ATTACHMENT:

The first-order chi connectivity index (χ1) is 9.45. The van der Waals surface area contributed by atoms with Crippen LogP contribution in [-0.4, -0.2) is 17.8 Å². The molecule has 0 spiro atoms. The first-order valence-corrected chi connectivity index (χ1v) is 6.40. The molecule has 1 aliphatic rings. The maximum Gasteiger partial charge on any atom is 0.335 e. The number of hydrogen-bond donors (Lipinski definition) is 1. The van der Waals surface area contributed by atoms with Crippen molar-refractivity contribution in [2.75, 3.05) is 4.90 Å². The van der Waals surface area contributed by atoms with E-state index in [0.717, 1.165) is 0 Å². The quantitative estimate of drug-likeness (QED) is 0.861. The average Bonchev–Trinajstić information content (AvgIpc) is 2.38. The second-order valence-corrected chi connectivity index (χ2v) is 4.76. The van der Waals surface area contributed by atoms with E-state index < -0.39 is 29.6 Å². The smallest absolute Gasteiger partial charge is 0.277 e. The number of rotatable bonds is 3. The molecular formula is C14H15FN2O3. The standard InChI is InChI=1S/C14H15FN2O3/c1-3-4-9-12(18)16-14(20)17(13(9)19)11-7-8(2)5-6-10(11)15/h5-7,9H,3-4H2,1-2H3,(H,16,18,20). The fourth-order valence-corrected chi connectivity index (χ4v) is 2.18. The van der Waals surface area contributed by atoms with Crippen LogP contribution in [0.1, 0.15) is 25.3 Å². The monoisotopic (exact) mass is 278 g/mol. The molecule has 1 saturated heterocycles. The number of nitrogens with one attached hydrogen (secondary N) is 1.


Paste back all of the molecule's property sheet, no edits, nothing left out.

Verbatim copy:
The first-order chi connectivity index (χ1) is 9.45. The van der Waals surface area contributed by atoms with Crippen LogP contribution in [-0.4, -0.2) is 17.8 Å². The molecule has 0 spiro atoms. The first-order valence-corrected chi connectivity index (χ1v) is 6.40. The molecule has 1 aliphatic rings. The maximum Gasteiger partial charge on any atom is 0.335 e. The number of hydrogen-bond donors (Lipinski definition) is 1. The van der Waals surface area contributed by atoms with Crippen molar-refractivity contribution in [2.75, 3.05) is 4.90 Å². The van der Waals surface area contributed by atoms with E-state index in [0.717, 1.165) is 0 Å². The quantitative estimate of drug-likeness (QED) is 0.861. The average Bonchev–Trinajstić information content (AvgIpc) is 2.38. The second-order valence-corrected chi connectivity index (χ2v) is 4.76. The van der Waals surface area contributed by atoms with E-state index < -0.39 is 29.6 Å². The smallest absolute Gasteiger partial charge is 0.277 e. The number of rotatable bonds is 3. The molecular formula is C14H15FN2O3. The standard InChI is InChI=1S/C14H15FN2O3/c1-3-4-9-12(18)16-14(20)17(13(9)19)11-7-8(2)5-6-10(11)15/h5-7,9H,3-4H2,1-2H3,(H,16,18,20). The fourth-order valence-corrected chi connectivity index (χ4v) is 2.18. The van der Waals surface area contributed by atoms with Crippen LogP contribution in [0.1, 0.15) is 25.3 Å². The monoisotopic (exact) mass is 278 g/mol. The molecule has 1 saturated heterocycles. The number of nitrogens with one attached hydrogen (secondary N) is 1.